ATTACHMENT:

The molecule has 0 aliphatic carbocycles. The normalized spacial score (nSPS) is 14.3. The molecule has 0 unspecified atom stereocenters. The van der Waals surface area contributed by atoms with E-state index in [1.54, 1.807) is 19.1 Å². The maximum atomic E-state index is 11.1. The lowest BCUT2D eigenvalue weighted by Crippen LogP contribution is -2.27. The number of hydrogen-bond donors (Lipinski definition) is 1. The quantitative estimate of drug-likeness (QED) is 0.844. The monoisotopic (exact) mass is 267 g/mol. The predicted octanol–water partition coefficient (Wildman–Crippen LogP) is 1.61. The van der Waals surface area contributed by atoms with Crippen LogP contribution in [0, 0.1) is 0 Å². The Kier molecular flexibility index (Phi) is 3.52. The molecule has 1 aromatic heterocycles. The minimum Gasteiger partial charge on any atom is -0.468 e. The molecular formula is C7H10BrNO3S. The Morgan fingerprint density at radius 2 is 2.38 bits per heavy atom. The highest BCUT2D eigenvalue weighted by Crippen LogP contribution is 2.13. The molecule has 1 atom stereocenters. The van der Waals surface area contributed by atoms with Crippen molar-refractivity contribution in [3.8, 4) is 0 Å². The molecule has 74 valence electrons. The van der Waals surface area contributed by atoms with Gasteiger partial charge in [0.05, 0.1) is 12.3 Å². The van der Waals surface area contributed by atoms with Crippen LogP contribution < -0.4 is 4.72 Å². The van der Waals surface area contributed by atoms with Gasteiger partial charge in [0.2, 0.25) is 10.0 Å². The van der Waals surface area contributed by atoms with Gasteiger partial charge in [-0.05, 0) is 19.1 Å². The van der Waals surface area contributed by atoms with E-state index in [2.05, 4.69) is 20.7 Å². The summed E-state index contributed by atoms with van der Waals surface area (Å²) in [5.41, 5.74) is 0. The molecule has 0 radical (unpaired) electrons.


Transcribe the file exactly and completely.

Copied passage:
The molecule has 0 aliphatic carbocycles. The normalized spacial score (nSPS) is 14.3. The molecule has 0 unspecified atom stereocenters. The van der Waals surface area contributed by atoms with E-state index in [1.54, 1.807) is 19.1 Å². The maximum atomic E-state index is 11.1. The lowest BCUT2D eigenvalue weighted by Crippen LogP contribution is -2.27. The number of hydrogen-bond donors (Lipinski definition) is 1. The quantitative estimate of drug-likeness (QED) is 0.844. The monoisotopic (exact) mass is 267 g/mol. The predicted octanol–water partition coefficient (Wildman–Crippen LogP) is 1.61. The van der Waals surface area contributed by atoms with Crippen LogP contribution in [0, 0.1) is 0 Å². The Kier molecular flexibility index (Phi) is 3.52. The molecule has 1 aromatic heterocycles. The minimum Gasteiger partial charge on any atom is -0.468 e. The molecular formula is C7H10BrNO3S. The Morgan fingerprint density at radius 2 is 2.38 bits per heavy atom. The highest BCUT2D eigenvalue weighted by Crippen LogP contribution is 2.13. The molecule has 1 atom stereocenters. The van der Waals surface area contributed by atoms with Crippen molar-refractivity contribution in [3.8, 4) is 0 Å². The molecule has 74 valence electrons. The van der Waals surface area contributed by atoms with Gasteiger partial charge in [0.05, 0.1) is 12.3 Å². The van der Waals surface area contributed by atoms with Crippen LogP contribution < -0.4 is 4.72 Å². The van der Waals surface area contributed by atoms with Gasteiger partial charge in [0.2, 0.25) is 10.0 Å². The van der Waals surface area contributed by atoms with Gasteiger partial charge in [-0.05, 0) is 19.1 Å². The van der Waals surface area contributed by atoms with E-state index in [2.05, 4.69) is 20.7 Å². The summed E-state index contributed by atoms with van der Waals surface area (Å²) in [5.41, 5.74) is 0. The molecule has 0 radical (unpaired) electrons.